In recent months, the wind power sector in Poland has observed the progress of work on a bill to amend the Wind Energy Investment Act and certain other laws. It is much-awaited by the industry, due to the stringent “10H rule” still in force. On 15 June 2022, the Minister of Climate and Environment submitted the bill to the government’s Legal Committee.
Investors’ and customers’ expectations
The expectations of the onshore wind sector have been known for a long time. First and foremost is liberalisation or abolition of the 10H rule, which has effectively blocked the development of new onshore wind projects in Poland. Under the 10H rule, a distance of at least ten times the height of an onshore wind power plant must be maintained between the wind power plant and residential buildings, in practice making it impossible to build new wind capacity on land. Also, investors expect improved transparency and streamlining of the wind power siting process, improved clarity of rules for cooperation with local government, and clear rules for conducting dialogue with the local community, which will make work on onshore wind projects faster and more efficient.
But it is not only the energy sector that is hoping for a breakthrough in wind power construction rules. So are business and industry, especially energy-intensive industry. The new wind capacity would reduce wholesale electricity prices, which have been at record levels on the Polish Power Exchange for several months. For large customers, the availability of electricity supply under PPA and cPPA contracts would also increase (in this aspect, a separate issue necessary for the spread of corporate long-term contracts for the purchase of electricity from renewables is the permissibility of building direct lines, or at least providing companies virtual access to electricity from renewable sources). Liberalisation of the 10H Act would also boost the local and national economy.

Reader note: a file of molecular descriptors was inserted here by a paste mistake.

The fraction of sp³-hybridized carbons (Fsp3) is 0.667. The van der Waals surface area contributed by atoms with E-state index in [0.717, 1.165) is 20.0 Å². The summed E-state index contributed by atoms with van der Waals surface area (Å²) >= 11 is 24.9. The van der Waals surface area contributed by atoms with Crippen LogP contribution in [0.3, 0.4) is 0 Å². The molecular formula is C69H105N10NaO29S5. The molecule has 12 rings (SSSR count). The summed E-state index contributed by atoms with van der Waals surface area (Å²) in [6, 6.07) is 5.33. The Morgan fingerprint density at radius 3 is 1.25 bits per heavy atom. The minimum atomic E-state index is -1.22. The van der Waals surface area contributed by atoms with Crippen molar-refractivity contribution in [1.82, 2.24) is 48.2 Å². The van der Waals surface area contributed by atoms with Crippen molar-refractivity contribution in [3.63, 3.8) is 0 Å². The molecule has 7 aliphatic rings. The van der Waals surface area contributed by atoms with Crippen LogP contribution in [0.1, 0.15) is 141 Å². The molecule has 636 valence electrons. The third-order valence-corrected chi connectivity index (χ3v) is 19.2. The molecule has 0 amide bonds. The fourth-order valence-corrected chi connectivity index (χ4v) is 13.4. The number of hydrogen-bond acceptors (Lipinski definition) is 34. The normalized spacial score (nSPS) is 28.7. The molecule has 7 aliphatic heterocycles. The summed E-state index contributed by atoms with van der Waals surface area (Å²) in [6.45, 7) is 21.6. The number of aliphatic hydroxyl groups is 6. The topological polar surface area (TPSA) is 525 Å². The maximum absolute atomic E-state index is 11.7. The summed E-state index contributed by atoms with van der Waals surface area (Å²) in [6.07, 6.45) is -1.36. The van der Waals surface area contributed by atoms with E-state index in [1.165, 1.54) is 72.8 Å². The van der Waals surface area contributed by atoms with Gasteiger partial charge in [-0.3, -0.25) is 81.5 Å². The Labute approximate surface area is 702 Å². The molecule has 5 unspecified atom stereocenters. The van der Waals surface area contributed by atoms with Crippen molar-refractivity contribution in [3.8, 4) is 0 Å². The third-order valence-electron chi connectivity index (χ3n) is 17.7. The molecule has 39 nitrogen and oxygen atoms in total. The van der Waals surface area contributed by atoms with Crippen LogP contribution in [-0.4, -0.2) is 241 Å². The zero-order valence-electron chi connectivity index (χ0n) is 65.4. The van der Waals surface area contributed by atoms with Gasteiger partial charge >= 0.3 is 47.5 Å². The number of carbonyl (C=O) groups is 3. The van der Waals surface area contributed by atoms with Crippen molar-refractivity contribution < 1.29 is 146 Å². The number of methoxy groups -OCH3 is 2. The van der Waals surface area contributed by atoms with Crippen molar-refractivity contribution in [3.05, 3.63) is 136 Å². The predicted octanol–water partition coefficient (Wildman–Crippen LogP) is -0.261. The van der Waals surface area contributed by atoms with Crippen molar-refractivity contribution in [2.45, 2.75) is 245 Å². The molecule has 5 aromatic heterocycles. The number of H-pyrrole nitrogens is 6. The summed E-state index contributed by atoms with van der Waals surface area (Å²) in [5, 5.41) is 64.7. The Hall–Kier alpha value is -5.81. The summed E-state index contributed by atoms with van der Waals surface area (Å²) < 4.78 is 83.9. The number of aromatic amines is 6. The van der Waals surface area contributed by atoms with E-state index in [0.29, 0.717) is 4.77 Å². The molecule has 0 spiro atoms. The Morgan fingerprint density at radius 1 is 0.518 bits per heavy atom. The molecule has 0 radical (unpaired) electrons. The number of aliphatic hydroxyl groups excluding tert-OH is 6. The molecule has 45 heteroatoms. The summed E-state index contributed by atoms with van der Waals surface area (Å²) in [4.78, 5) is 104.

While the sector’s expectations are clear, the question remains how far the current proposal would achieve these demands.
Proposed changes: liberalisation of the 10H Rule
First of all, the bill maintains the basic minimum distance of a wind power plant from development at the 10H level. But this rule would become more flexible, as considerable authority would be vested in local governments to determine the location of wind power plants under the procedure of amending the local zoning plan. The obligation to prepare or amend a local plan for the needs of a given development would apply not, as before, to the entire area designated under the 10H Rule, but at least the area in which the given wind power plant is located within the statutory distance. This distance, in turn, under the general rule, would still be ten times the total height of the wind turbine away from a residential building, but in the future the local plan could set a different distance, but no less than 500 metres. Analogously, Art. 4(4) would permit residential buildings to be sited on the basis of the local plan or a decision on development conditions at a distance of not less than 500 metres from a wind turbine. Under the bill to amend the 10H Act, the local zoning plan under which a wind power plant would be sited would specify the maximum total height of the wind power plant, the maximum diameter of the rotor, including the blades, and the maximum number of wind generators. These changes should be regarded as realistic, and most importantly as a feasible compromise between the rigid 10H rule and the demands of the onshore wind power industry. Introduction of these changes during the upcoming work in parliament will be vital for the future growth of onshore wind capacity and increase in Poland’s renewable energy sources.